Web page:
I’ve always wanted to read and support more Filipino authors that’s why when Kate reviewed this a few month’s back, I knew I had to read it. It’s definitely right down my alley, a mystery-crime novel, set in the Philippines.
Payatas, a 50-acre dump in northeast Manila, is home to thousands of people who live off of what they can scavenge. It is one of the poorest neighborhoods in a city whose law enforcement is stretched thin and rife with corruption. So when the eviscerated bodies of preteen boys begin to appear in the trash heaps in the rainy summer of 1997, there is no one to seek justice on their behalf – until two Jesuit priests, forensic anthopoligist Father Gus Saenz and this protege, Father Jerome Lucero, take on the matter of protecting their flock into their own hands.
Things I liked:
- On the cover, it says that it has won The Philippine National Book Award, The Carlos Palanca Memorial Award, and The Madrigal-Gonzalez Best First Book Award. Definitely great feats which just proves that this book is worth your time.
- A good book overall. A fresh plot with a familiar setting. It hits close to home which can either affect you positively or negatively.
- It tackles a lot of issues found in the Philippine society. It talks about corruption – both in religion and politics – which makes the whole book a bit controversial. It also talks about the justice system and how money and fame make the world go round.
- The characters can all be seen in our society. The author is definitely trying to use the characters to try and depict what’s wrong in our society. Well played if I might say.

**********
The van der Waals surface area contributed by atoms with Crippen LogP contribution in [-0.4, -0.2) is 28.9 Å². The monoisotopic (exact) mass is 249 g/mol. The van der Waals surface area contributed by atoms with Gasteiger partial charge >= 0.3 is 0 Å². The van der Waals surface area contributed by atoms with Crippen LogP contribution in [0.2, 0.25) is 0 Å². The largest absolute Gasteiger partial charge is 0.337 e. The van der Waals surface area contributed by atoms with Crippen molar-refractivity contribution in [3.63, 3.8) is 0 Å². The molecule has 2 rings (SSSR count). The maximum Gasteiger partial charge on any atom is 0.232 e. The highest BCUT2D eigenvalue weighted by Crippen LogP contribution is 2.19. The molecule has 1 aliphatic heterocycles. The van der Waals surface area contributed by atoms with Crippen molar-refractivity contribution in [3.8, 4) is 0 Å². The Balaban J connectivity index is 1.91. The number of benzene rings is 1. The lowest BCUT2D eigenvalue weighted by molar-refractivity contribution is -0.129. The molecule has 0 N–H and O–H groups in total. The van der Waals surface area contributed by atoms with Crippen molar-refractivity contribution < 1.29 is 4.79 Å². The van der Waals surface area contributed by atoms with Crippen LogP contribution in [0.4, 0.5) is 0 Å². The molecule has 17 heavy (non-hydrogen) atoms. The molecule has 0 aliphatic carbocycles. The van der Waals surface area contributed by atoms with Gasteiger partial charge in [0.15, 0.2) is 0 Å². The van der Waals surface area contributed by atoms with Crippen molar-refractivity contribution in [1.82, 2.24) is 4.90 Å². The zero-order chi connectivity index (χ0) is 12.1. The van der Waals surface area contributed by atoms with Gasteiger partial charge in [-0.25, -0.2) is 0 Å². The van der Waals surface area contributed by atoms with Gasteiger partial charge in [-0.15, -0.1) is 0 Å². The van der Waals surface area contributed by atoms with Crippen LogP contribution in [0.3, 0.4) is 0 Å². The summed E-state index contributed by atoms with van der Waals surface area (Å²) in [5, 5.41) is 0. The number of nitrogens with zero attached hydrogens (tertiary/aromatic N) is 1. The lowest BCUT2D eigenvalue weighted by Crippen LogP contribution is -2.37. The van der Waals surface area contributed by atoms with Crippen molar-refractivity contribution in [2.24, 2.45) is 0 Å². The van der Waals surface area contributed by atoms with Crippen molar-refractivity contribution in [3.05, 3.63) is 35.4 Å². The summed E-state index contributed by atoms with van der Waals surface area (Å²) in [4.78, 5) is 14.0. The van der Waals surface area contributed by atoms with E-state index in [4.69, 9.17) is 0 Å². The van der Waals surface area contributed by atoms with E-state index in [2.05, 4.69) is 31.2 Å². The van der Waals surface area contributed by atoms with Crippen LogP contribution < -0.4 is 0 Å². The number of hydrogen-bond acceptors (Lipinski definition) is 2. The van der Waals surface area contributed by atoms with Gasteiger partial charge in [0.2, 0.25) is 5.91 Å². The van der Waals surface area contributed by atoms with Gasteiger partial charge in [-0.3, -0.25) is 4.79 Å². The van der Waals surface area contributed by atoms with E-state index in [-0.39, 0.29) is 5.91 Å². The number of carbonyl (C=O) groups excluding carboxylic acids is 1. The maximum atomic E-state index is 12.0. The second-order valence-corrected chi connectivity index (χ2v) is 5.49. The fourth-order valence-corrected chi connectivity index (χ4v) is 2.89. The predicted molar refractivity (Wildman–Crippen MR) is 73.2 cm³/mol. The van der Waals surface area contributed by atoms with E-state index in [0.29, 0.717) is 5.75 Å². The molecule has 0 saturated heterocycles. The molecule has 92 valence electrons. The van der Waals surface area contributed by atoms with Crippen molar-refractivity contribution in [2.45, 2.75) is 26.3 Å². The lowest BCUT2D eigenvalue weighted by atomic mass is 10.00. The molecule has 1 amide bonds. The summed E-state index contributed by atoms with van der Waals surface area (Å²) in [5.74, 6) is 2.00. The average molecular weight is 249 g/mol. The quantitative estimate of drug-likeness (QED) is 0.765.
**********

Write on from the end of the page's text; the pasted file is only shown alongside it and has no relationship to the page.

- The way it was written. The author was able to capture my attention that I was able to read it non-stop on a five-hour flight. The dialogues are all well-written. The crime scene descriptions are on point. The characters’ emotions are perfectly captured and explained. It gets your imagination going and for that alone, I love this book. After all, it’s hard to read a crime fiction if it’s not well written for you to imagine it.
Things I disliked:
- I definitely didn’t like the idea of priests helping in a crime. They felt out of place (although it’s probably just me). I do understand why they were used. It was just a little difficult to process how a priest could have the time to be the only forensic anthropologist in the country.
- I also didn’t like how the ending went because of how the police and the priests decided to act. It’s a bit self-serving for the priests. For me, it depicted them as someone who didn’t recognize when their responsibility ended and when the police’s started.
- Although the plot is good overall, I do not like how it was very straight-forward. It didn’t make me think or wonder who the killer might be because of the giveaways within the book. It’s not my cup of tea but I know some would prefer this.
- I felt like it was something was lacking on a deeper level. Maybe it’s how the author wants to rock the boat but doesn’t do enough to rock it? I know that the author wrote this book with her frustrations about our country in mind. So maybe what’s lacking or misleading for me is how the story evolved and how the government relied on priests instead of its own people. Is she trying to say we should rely more on priests and on our faith? I’m a little confused with what her stand is knowing about her clear frustrations about the government/society. But that’s just me and my overthinking.
Overall, I liked this book. I liked how it was in a Philippine setting with a lot of familiar characters. If you are familiar with how justice in the Philippines goes, it definitely hits close to home and you won’t be surprised with the striking similarities. I loved how it was well-written and how it made me want to turn the page every single time. It’s in a league of its own and I can’t wait for the movie adaptation.